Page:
Speaking of books...

MARCH 29
John Rucyahana, The Bishop of Rwanda. This Anglican bishop (and ethnic Tutsi) returned to his native Rwanda three years after the 1994 genocide to reach out to both survivors and perpetrators. As part of this effort, he helped to establish a prison ministry, new schools, and programs for orphans. As he recounts his journey, he also delves into the role of the clergy in both sides of the genocide. 7 p.m. Olsson’s at The Lansburgh/Penn Quarter, 418 7th St., N.W., (202) 638-7610.

MARCH 31
Joseph Cirincione, Bomb Scare: The History and Future of Nuclear Weapons. An expert at the Center for American Progress, Cirincione argues that counter-proliferation efforts should look beyond headline-grabbers such as North Korea and Iran. A more robust strategy should address how and why states stockpile nuclear arms, and how to reduce nuclear risks. 6 p.m., Politics and Prose, 5015 Connecticut Ave., N.W., (202) 364-1919.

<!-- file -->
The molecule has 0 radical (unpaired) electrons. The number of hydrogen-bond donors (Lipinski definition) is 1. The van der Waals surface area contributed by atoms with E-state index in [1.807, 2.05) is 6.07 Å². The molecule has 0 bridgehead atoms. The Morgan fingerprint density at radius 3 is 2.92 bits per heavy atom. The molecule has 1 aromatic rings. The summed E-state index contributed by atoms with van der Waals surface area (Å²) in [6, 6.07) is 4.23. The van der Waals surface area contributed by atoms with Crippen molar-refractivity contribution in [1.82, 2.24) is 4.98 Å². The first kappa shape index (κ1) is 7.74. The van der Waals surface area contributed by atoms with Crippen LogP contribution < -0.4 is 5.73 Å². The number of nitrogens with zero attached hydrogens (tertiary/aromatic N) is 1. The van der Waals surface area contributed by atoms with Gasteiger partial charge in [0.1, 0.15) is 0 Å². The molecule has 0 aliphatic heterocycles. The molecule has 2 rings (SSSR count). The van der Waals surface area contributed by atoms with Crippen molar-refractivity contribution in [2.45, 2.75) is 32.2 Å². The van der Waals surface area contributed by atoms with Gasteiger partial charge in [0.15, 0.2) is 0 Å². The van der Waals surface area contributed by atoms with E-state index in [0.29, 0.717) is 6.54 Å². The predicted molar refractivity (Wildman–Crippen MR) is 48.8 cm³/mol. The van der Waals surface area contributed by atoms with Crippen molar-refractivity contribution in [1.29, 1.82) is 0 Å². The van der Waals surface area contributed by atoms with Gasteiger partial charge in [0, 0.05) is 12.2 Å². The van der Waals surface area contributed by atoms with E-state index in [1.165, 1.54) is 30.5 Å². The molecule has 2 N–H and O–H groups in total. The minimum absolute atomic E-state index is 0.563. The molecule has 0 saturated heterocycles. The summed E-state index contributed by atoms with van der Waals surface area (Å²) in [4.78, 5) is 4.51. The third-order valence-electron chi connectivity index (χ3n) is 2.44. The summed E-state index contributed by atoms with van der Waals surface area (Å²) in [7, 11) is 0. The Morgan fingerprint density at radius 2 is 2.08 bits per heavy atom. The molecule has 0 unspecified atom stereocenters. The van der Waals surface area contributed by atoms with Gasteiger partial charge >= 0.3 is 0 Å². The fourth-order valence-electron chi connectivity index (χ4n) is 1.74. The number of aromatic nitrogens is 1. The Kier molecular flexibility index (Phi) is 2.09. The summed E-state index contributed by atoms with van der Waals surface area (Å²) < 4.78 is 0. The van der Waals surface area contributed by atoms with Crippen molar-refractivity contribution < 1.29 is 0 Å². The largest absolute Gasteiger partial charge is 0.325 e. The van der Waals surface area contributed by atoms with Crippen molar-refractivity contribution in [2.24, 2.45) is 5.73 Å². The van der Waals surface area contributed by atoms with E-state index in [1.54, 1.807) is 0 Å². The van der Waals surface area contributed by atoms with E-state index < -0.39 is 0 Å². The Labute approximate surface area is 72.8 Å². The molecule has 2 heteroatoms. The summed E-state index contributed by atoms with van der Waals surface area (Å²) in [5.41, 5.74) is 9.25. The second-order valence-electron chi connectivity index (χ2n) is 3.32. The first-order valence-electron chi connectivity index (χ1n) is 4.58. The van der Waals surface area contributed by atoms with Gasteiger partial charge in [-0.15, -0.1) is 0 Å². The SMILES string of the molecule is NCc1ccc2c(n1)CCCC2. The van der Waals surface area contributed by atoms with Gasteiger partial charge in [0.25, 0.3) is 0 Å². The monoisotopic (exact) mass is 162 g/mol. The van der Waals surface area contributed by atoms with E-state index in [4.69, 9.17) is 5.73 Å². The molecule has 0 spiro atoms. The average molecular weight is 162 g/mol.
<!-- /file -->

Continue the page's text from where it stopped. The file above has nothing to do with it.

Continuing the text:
Harriet A. Washington, Medical Apartheid: The Dark History of Medical Experimentation on Black Americans from Colonial Times to the Present. The Tuskegee experiments are well known today, but they were just the tip of the iceberg. Washington’s study examines the grim history of white scientists using black Americans as guinea pigs, from Thomas Jefferson’s day to modern times. 2 p.m., Karibu Books, the Mall at Prince George’s, 3500 East-West Highway, Hyattsville, Md., (301) 559-1140.

APRIL 1

Bill Bradley, The New American Story. Bradley may not be running in 2008, but he’s put together a book that serves up meaty policy recommendations with broader ruminations about ideology and Democratic identity. Note to Barack Obama and Hillary Clinton: Bradley doesn’t think the party will find its answer in charismatic “celebrity candidates.” 5 p.m., Politics and Prose, 5015 Connecticut Ave., N.W., (202) 364-1919.

APRIL 5
Christopher Buckley, Boomsday. The master of Washington satire is back. In his latest novel, the protagonist is a young blogger who suggests that Baby Boomers kill themselves when they turn 75 as a way to solve the Social Security crisis. 7 p.m., Politics and Prose, 5015 Connecticut Ave., N.W., (202) 364-1919.

Future book events may be sent to hfessenden@thehill.com